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Charles Frederick Tunnicliffe

Charles Tunnicliffe, born in Cheshire in 1901, was prominent nature illustrator, best known for his birds, which rival Sibley's or Audubon's. Just look at the detail in this raven:

Cigfran / Raven (rhan o gasgliad darluniau mesuredig gan) by Charles F. Tunnicliffe

What is less know is that there were plenty of cats in his wildlife portfolio, and he seems to have had a thing for Siamese.

This one is my favorite--a wood engraving of a queen and her kittens:

This study, from a disbound sketchbook, was published in ‘How to Draw Farm Animals’ (The Studio, 1949).

When Tunnicliffe passed away in 1979 he left an astonishing legacy. His illustrations had appeared in over 400 books and he had submitted six artworks annually to the Royal Academy's Summer Exhibition, nearly all selling on the first day. His studio contained countless sketchbooks, all filled with remarkable studies of landscapes and wildlife. He had created well over 300 of his treasured measured drawings, none of which were intended for public display.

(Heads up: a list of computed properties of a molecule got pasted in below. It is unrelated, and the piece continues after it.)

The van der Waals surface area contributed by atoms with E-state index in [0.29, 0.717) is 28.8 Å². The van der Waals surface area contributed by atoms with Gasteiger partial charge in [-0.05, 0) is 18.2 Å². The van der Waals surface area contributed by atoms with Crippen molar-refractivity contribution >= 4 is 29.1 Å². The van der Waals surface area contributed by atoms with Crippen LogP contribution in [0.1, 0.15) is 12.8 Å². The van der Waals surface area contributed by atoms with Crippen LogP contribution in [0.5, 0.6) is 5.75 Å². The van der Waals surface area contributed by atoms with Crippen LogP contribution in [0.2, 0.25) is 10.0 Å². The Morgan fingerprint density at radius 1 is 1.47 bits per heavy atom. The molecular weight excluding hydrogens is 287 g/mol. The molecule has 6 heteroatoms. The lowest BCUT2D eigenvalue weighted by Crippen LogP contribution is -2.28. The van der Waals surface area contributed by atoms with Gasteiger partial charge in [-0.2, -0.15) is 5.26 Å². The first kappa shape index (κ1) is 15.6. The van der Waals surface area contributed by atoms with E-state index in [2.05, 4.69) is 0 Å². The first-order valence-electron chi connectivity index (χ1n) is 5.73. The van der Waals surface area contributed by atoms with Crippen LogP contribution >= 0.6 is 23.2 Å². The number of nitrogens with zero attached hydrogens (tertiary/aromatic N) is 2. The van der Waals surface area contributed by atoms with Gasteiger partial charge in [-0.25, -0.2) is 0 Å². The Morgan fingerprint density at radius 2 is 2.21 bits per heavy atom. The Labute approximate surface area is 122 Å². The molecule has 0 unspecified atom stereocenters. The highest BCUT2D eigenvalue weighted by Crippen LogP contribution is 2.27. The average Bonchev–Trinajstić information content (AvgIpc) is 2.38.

In 1981, his estate put the contents of his studio up for sale at Christie's auction house in London. Before the sale, Anglesey Council, with the financial help of the RSPB, Shell Oil Company and the Victoria and Albert Museum Purchase Grant Fund, managed to purchase the entire collection from the family, bringing it into public ownership on the island he and his wife had made their home.

Formed in 1990 to house the Charles F. Tunnicliffe collection, Oriel Môn is an art gallery and museum at the heart of Anglesey, Wales where you can much of his delightful body of work.

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